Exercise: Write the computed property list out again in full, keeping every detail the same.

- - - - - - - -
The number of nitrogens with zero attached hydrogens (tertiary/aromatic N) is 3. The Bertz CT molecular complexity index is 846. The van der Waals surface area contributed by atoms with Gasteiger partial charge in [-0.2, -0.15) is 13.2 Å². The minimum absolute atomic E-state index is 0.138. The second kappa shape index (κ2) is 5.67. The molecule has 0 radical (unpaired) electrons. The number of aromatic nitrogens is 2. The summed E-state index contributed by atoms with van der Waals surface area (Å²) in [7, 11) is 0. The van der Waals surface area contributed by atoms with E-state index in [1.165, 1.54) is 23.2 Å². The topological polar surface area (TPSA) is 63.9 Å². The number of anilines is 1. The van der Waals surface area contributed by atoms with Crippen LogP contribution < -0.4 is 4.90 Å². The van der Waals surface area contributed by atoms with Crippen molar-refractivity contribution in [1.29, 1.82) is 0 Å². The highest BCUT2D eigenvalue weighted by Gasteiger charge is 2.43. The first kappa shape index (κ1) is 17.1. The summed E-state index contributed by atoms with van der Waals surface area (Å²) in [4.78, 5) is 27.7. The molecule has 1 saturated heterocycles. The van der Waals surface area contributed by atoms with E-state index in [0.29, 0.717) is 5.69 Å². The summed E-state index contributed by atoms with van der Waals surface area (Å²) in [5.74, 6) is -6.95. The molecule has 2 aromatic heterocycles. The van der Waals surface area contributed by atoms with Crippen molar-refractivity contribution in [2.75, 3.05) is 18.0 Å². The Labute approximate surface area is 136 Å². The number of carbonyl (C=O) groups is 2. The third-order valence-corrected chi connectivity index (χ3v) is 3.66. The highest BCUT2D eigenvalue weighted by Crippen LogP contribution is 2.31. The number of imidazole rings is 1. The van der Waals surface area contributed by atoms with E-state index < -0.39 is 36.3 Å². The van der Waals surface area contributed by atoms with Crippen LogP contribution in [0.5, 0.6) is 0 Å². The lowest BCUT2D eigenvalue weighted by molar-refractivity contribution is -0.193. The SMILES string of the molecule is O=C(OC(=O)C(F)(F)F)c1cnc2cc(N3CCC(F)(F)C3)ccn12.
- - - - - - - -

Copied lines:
The number of nitrogens with zero attached hydrogens (tertiary/aromatic N) is 3. The Bertz CT molecular complexity index is 846. The van der Waals surface area contributed by atoms with Gasteiger partial charge in [-0.2, -0.15) is 13.2 Å². The minimum absolute atomic E-state index is 0.138. The second kappa shape index (κ2) is 5.67. The molecule has 0 radical (unpaired) electrons. The number of aromatic nitrogens is 2. The summed E-state index contributed by atoms with van der Waals surface area (Å²) in [7, 11) is 0. The van der Waals surface area contributed by atoms with E-state index in [1.165, 1.54) is 23.2 Å². The topological polar surface area (TPSA) is 63.9 Å². The number of anilines is 1. The van der Waals surface area contributed by atoms with Crippen LogP contribution < -0.4 is 4.90 Å². The van der Waals surface area contributed by atoms with Crippen molar-refractivity contribution in [1.29, 1.82) is 0 Å². The highest BCUT2D eigenvalue weighted by Gasteiger charge is 2.43. The first kappa shape index (κ1) is 17.1. The summed E-state index contributed by atoms with van der Waals surface area (Å²) in [4.78, 5) is 27.7. The molecule has 1 saturated heterocycles. The van der Waals surface area contributed by atoms with E-state index in [0.29, 0.717) is 5.69 Å². The summed E-state index contributed by atoms with van der Waals surface area (Å²) in [5.74, 6) is -6.95. The molecule has 2 aromatic heterocycles. The van der Waals surface area contributed by atoms with Crippen molar-refractivity contribution in [2.75, 3.05) is 18.0 Å². The Labute approximate surface area is 136 Å². The number of carbonyl (C=O) groups is 2. The third-order valence-corrected chi connectivity index (χ3v) is 3.66. The highest BCUT2D eigenvalue weighted by Crippen LogP contribution is 2.31. The number of imidazole rings is 1. The van der Waals surface area contributed by atoms with E-state index < -0.39 is 36.3 Å². The van der Waals surface area contributed by atoms with Crippen LogP contribution in [0.5, 0.6) is 0 Å². The lowest BCUT2D eigenvalue weighted by molar-refractivity contribution is -0.193. The SMILES string of the molecule is O=C(OC(=O)C(F)(F)F)c1cnc2cc(N3CCC(F)(F)C3)ccn12.